IT BECAME part of daily life for Pamela Lee, a Vancouver teaching assistant. Her son, Aaron Schroeder, was a toddler when he had his first major food allergic reaction: after eating a peanut butter cookie, his whole body swelled up and his breathing became labored. He fully recovered, but his mother’s psychological response endured for years.
“We would go to the beach and there seemed to be peanut shells everywhere. They probably always were there, but I had never noticed them. I began to feel like we were walking in a minefield,” Lee says. Soon, she was terrified to feed her son any food he hadn’t eaten before, and told him that if he even touched a peanut he would die.
But while she was desperately afraid, Aaron was wild and fearless – the kind of kid who would use the top of a plastic storage container to sled down the basement steps or test a hot stove with his finger.
Then one day in the first grade, he shared a snack and a serious allergic reaction landed him in the hospital. All of a sudden, Aaron was no longer the daredevil.
“He would ask me over and over and over, ‘Have you checked the ingredients?’” Lee says. He refused food brands he didn’t know, and no longer wanted to go over to friends’ houses.
Even when Lee took a safe cake to a birthday party, he didn’t want to touch it. She would tell her son, “You’ve got to trust me. I wouldn’t endanger you.”
What people like Lee, her son, Schwartz and Alexander have experienced are likely symptoms of post-traumatic stress, says Dr. Gordon Cochrane, a Vancouver psychologist who has written extensively on anxiety-related issues. While that condition is usually associated with soldiers who have returned from war zones or car crash survivors, the trauma caused by a life-threatening allergic reaction can be equally scarring.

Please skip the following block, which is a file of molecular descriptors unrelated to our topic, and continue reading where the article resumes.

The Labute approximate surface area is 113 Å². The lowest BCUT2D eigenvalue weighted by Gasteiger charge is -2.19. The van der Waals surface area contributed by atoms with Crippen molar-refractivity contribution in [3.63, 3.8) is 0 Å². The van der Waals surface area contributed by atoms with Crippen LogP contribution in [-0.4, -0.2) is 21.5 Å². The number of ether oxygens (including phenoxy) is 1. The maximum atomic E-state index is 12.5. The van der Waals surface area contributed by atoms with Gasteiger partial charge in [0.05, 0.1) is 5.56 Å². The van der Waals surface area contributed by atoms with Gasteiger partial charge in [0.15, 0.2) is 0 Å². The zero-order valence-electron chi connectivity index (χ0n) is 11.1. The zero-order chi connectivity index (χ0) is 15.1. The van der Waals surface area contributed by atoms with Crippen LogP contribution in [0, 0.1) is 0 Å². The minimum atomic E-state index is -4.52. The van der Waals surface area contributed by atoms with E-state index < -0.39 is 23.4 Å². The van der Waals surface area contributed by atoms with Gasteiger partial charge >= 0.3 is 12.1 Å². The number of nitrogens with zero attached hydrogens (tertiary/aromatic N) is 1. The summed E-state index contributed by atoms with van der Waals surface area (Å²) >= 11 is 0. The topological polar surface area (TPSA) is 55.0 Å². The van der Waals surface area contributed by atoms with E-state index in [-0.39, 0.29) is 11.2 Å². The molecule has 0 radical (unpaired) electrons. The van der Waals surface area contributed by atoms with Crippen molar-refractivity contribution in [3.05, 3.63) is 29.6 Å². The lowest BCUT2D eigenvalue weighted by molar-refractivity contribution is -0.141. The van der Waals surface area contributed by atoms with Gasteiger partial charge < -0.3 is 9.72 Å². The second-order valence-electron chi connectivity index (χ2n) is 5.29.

In order for us to function in the world, he explains, we need to uphold the belief that we are safe from harm. For example, when we leave home in the morning, we need to believe that we aren’t likely to get shot at or hit by a car; otherwise, we wouldn’t be able to go anywhere. In the same way, when we eat, we need to believe that our food won’t kill us. So when that belief gets badly shaken – as it can with a severe allergic reaction – a floodgate of perceived dangers opens up.
“People think, ‘If this happened, then that might happen, and then that might happen,’ and so on. And with an allergic response, the possibility is there every time they eat,” Cochrane says. “As a consequence, they could easily narrow their intake down to almost survival food.”
If a major reaction rattles that sense of security, fears can expand well beyond food. Suddenly a world of dangerous possibilities opens, and a trip in a car or an elevator ride can turn terrifying. Untreated, such anxieties can have a profound impact on people’s working lives, relationships and sense of well-being. That in turn creates a vicious cycle: being in a state of perpetual anxiety is exhausting, and once a person is exhausted, they are much less capable of overcoming their fears.
Cochrane also notes that when it is parents who are immersed in fear, they tend to look only at the consequences of under-protecting allergic children, not of over-protecting them. Severely restricting a diet can be one form of over-protection.
DR. JANICE Joneja, a B.C. immunologist, dietitian and author of several books (including Dealing With Food Allergies), has seen the consequences in dozens of patients who are so fearful of food that they have reduced their children’s diets, or their own, to almost nothing. At that point, malnutrition can become a greater danger than the allergy itself.
In one case, the mother of an allergic son was so afraid of him dying from a reaction that she had fed him only six or eight foods all of his life. When she brought him to Joneja at the age of 14, he was so poorly nourished that he looked several years younger and wore a hat to hide his thin, brittle hair.
“He had been instructed that, ‘If you eat anything else, you’ll die,’” recalls Joneja. “With children, it can lead to permanent damage if they’ve got a deficiency at a stage where they really need the nutrients,” she says. “So if people take a food out, they need to always add a nutritionally equivalent food in.”
But not all fear is bad. The medical experts say that some level of anxiety is not only an understandable side effect of food allergies; it keeps people vigilant about avoiding dangerous foods. The question becomes: how much fear is too much?
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